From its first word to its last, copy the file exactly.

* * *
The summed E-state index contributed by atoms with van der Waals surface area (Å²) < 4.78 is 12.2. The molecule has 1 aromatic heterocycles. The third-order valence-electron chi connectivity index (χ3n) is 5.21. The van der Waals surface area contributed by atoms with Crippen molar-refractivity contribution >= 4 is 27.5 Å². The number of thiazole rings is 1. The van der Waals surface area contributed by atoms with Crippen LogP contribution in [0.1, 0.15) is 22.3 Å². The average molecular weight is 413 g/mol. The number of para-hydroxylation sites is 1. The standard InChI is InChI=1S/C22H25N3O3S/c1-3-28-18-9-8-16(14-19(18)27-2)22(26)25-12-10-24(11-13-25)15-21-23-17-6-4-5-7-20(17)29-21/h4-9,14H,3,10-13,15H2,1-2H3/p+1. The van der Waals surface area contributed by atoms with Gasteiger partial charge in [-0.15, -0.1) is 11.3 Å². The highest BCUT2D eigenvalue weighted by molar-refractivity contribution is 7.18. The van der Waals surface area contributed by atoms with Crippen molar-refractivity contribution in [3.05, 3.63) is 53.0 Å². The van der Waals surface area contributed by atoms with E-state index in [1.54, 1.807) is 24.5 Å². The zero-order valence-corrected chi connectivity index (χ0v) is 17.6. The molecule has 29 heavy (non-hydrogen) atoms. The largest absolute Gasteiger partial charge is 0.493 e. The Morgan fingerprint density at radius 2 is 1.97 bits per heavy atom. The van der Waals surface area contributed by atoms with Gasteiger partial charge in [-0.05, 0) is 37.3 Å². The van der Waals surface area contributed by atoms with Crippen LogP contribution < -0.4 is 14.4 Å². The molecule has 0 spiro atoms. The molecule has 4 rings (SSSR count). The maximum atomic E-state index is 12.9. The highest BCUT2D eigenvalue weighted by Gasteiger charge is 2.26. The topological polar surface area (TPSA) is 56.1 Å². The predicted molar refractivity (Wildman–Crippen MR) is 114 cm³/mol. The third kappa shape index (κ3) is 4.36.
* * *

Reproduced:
The summed E-state index contributed by atoms with van der Waals surface area (Å²) < 4.78 is 12.2. The molecule has 1 aromatic heterocycles. The third-order valence-electron chi connectivity index (χ3n) is 5.21. The van der Waals surface area contributed by atoms with Crippen molar-refractivity contribution >= 4 is 27.5 Å². The number of thiazole rings is 1. The van der Waals surface area contributed by atoms with Crippen LogP contribution in [0.1, 0.15) is 22.3 Å². The average molecular weight is 413 g/mol. The number of para-hydroxylation sites is 1. The standard InChI is InChI=1S/C22H25N3O3S/c1-3-28-18-9-8-16(14-19(18)27-2)22(26)25-12-10-24(11-13-25)15-21-23-17-6-4-5-7-20(17)29-21/h4-9,14H,3,10-13,15H2,1-2H3/p+1. The van der Waals surface area contributed by atoms with Gasteiger partial charge in [-0.15, -0.1) is 11.3 Å². The highest BCUT2D eigenvalue weighted by molar-refractivity contribution is 7.18. The van der Waals surface area contributed by atoms with Crippen molar-refractivity contribution in [3.05, 3.63) is 53.0 Å². The van der Waals surface area contributed by atoms with E-state index in [1.54, 1.807) is 24.5 Å². The zero-order valence-corrected chi connectivity index (χ0v) is 17.6. The molecule has 29 heavy (non-hydrogen) atoms. The largest absolute Gasteiger partial charge is 0.493 e. The Morgan fingerprint density at radius 2 is 1.97 bits per heavy atom. The van der Waals surface area contributed by atoms with Gasteiger partial charge in [-0.05, 0) is 37.3 Å². The van der Waals surface area contributed by atoms with Crippen LogP contribution < -0.4 is 14.4 Å². The molecule has 0 spiro atoms. The molecule has 4 rings (SSSR count). The maximum atomic E-state index is 12.9. The highest BCUT2D eigenvalue weighted by Gasteiger charge is 2.26. The topological polar surface area (TPSA) is 56.1 Å². The predicted molar refractivity (Wildman–Crippen MR) is 114 cm³/mol. The third kappa shape index (κ3) is 4.36.